Issue #175  10/24/2010
Photo Book Reviews: French Calotypes, Warhol Am a Camera, Objects of Desire

By Matt Damsker


Catalogue produced by Robert Hershkowitz Ltd., Masterworks of European Photography, Cockhaise, Monteswood Lane, Lindfield, Sussex RH16 2QP, England, UK. Approximately 75 pages, 68 color plates. ISBN No. 978-0-9560594-0-6. Phone: +44 (0) 1444 482240; email: prhfoto@hotmail.com .

This important catalogue from Robert Hershkowitz Ltd. begins with an illuminating historical reference from Hershkowitz, who describes how, within little more than a decade, William Henry Fox Talbot's negative/positive paper technique, the calotype, had largely supplanted the daguerreotype as the major means of serious photography in France. Led by Gustave Le Gray, who proclaimed that "the future of photography is on paper," French photographers played a major role in improving the calotype (one, Louis-Désiré Blanquart-Evrard, even claimed credit before the French Academy for developing the whole process, to Talbot's angry dismay).

With Le Gray at the forefront, mentoring dozens of photographers, notably Henri Le Secq and Charles Negre, the paper negative process took wing (though by 1856 the faster, grainless, wet collodion on glass negative, with its continuous tonality, had been adapted by the major French lensmen). This catalogue offers a substantial assemblage of powerful imagery from that richly creatively period, with architectural and landscape views predominating and affirming how photography made its crucial impact on artistic expression.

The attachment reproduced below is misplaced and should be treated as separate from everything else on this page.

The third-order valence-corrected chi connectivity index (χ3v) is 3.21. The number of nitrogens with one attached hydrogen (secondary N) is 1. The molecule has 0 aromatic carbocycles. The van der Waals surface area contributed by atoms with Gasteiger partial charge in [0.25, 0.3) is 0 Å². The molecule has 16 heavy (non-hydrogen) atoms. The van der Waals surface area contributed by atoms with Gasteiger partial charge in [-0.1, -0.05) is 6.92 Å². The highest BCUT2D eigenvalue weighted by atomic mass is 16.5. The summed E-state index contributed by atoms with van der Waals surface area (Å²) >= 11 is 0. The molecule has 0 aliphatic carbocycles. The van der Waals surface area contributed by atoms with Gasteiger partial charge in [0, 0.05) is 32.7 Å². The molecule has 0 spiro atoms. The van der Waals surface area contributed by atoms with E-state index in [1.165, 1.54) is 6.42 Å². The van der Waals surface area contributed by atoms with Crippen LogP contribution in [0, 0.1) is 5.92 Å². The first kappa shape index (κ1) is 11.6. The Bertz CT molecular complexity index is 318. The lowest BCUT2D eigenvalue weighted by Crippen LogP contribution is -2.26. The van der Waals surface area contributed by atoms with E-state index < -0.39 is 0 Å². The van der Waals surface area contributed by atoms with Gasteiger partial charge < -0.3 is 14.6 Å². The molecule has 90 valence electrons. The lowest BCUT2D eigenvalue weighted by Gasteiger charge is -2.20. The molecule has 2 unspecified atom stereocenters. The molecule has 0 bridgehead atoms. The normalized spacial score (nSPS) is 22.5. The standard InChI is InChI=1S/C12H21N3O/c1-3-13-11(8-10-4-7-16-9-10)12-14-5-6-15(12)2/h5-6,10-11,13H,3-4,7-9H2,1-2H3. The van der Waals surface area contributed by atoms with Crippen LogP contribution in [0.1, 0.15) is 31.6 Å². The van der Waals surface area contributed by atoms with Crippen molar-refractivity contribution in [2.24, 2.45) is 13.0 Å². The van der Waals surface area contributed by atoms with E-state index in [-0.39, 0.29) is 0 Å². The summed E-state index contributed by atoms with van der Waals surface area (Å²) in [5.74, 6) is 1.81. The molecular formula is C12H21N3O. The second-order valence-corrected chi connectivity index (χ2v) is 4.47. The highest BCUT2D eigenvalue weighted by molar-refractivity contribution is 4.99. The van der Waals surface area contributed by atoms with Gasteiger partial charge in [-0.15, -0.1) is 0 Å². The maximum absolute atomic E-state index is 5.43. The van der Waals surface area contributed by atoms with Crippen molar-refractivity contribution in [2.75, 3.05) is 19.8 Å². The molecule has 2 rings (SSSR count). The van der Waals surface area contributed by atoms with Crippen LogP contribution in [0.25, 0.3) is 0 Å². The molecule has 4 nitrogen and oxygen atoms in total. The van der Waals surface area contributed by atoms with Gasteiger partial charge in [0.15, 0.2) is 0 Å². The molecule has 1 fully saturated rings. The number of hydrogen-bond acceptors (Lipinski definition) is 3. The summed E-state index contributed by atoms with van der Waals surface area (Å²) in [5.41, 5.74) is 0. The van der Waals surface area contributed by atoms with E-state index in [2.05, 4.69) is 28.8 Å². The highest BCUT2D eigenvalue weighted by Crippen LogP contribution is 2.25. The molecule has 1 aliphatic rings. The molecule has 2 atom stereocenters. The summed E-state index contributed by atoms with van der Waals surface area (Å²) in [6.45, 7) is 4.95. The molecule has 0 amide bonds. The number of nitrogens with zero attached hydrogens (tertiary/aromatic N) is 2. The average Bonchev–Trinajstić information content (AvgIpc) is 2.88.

For example, as Hershkowitz notes, it Is hard to imagine any painter before 1840 depicting, as Paul Mares did in 1856, the featureless mud-brick walls of an Algerian compound, or focus a study of domestic architecture around a drain pipe, as G. Roman did in 1851. More stately are such superb salt prints as the "View of Perigueux" (1851) by Le Gray and Auguste Mestral, matched with Negre's "View of Arles" (1852), two similar yet micro/macro across-the-river views. The former is a close observation of, as Hershkowitz says, "the detail in every shadow area," the latter a "minimalist, tripartite treatment" that fixes the dark span of the town broadly between the larger bands of earth of sky.

Indeed, the photography of this aesthetic moment is ennobled by the easily captured, full-daylight detail afforded by the calotype, especially in views of the ruins of the Roman Forum by Comte Frédéric Flachéron or Eugene Piot, and in Piot's studies of the Acropolis or Auguste Salzmann's close reading of a weathered wall of the Temple in Jerusalem. Le Secq, Negre, and Charles Marville also focus, hauntingly, on the figural sculpture of the cathedrals at Chartres and elsewhere, with shadowed exposures that add depth and spiritual tone.

Images of trees and mountain views by Negre, Le Gray, Marville and a ravishing long shot of a waterfall with Alps in the background by Vicomte Joseph Vigier are vigorous in conveying wind and natural force. And more homely photos--of beggars at the Bourges Cathedral (Emile Pécarrère, 1851), or an anonymous shot of a man mounting a donkey, or Henri-Victor Regnault's beautifully textured, candid image of three boys sitting around a farm basket--bring us directly into the daily life of the 19th century.

Other treasures abound in this catalogue, including an 1853 semi-nude studio study of a woman, in Egyptian garb, by Julien Vallou de Villeneuve, fully rounding out Hershkowitz's discerning collection.

Many of the images will be on display in Hershkowitz's booth at the upcoming Paris Photo in November.